Validation of the use of thin-sectioned Otoliths for determining the age and growth of Golden Perch, Macquaria ambigua (Perciformes: Percichthyidae), in the Lower Murray-Darling Basin, Australia
JR Anderson, AK Morison and DJ Ray
Australian Journal of Marine and Freshwater Research
43(5) 1103 - 1128
Golden perch, Macquaria ambigua, from the Murray-Darling Basin were aged by using transverse thin sections of their sagittal otoliths. Samples from 889 fish were obtained from riverine and lacustrine habitats and from wild and stocked populations. Error in the precision of age estimates (calculated as the mean percentage error of the independent age estimates of four readers) was 5.6% (3.9% after allowing for discrepancies in relation to the annual mark on the edge of the otolith). Validation was accomplished by using a combination of analysis of the progression of modes in length-frequency distributions, qualitative and quantitative marginal-increment analysis, and analysis of age estimates of fish from populations with a known stocking history. The technique was validated for fish up to 8 years of age (455-545 mm total length, 1695-3988 g total weight), and the greatest recorded age was 16 years (530-600 mm total length, 2607-4050 g total weight). Annual marks become visible in otolith sections in most fish of all ages in October, and 1 October was designated as the birth date. A description of our method of reading sections of golden perch otoliths, including recognition of false annual marks, is given. Otolith length, width and thickness increased linearly with fish length and with loglo(fish age), whereas otolith weight increased linearly with fish age and exponentially with fish length. The continuous growth of the otoliths and the consistency in the appearance of annual marks support the accuracy of estimates up to the maximum recorded age. The mean length-at-age and the parameters of the length-weight relationship were estimated. The von Bertalanffy growth parameters were also estimated (L∞ =507 mm, to=0.420 years, K=0.454). No significant differences were found in growth rates or length-weight relationships between males and females. However, growth (particularly in weight) was highly variable among sites and years, and slow-growing 5-year-olds may be shorter than fastgrowing 1-year-olds. Ages were estimated for a sample of 86 golden perch caught between 1949 and 1951 but a comparison of growth rates between these and more recent collections was inconclusive.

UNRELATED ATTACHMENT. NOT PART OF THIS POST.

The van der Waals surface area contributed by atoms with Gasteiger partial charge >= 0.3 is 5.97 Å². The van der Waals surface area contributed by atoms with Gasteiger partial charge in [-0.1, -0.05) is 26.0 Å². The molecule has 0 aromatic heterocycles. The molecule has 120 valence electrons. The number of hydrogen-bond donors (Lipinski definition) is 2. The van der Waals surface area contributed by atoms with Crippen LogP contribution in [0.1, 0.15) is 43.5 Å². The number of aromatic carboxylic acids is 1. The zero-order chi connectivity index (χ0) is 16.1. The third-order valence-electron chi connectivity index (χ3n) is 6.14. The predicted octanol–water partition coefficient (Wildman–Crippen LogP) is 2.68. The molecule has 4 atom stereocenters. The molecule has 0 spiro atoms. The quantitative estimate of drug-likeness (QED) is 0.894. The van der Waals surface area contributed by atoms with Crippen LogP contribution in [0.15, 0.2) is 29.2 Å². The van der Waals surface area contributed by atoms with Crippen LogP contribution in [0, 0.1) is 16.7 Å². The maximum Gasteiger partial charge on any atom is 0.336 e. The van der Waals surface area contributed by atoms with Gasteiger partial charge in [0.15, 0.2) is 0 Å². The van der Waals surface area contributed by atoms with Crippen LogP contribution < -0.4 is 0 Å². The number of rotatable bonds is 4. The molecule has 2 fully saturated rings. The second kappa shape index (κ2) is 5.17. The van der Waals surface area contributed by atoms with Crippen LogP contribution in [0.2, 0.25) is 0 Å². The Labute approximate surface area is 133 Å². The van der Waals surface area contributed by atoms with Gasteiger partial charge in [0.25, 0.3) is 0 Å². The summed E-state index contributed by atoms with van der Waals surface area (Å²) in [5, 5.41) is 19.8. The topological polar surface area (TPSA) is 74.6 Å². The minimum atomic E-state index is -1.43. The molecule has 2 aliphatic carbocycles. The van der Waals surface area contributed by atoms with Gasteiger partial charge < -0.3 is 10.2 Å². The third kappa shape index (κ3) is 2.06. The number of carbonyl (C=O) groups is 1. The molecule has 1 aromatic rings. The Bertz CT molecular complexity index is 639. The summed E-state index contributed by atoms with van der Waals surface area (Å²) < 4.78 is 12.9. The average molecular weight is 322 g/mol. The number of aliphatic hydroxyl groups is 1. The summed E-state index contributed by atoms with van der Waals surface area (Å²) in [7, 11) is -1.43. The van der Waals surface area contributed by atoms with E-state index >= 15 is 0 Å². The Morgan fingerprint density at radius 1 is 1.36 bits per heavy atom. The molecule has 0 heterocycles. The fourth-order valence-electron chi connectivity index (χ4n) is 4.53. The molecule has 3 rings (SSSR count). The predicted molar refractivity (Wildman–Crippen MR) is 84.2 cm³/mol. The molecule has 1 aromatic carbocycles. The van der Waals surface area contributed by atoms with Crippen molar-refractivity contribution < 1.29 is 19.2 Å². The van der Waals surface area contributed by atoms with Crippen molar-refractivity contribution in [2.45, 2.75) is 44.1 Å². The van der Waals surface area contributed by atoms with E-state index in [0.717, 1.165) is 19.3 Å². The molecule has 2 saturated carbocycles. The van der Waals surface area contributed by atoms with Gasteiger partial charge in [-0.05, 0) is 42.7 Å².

Full text doi:10.1071/MF9921103
© CSIRO 1992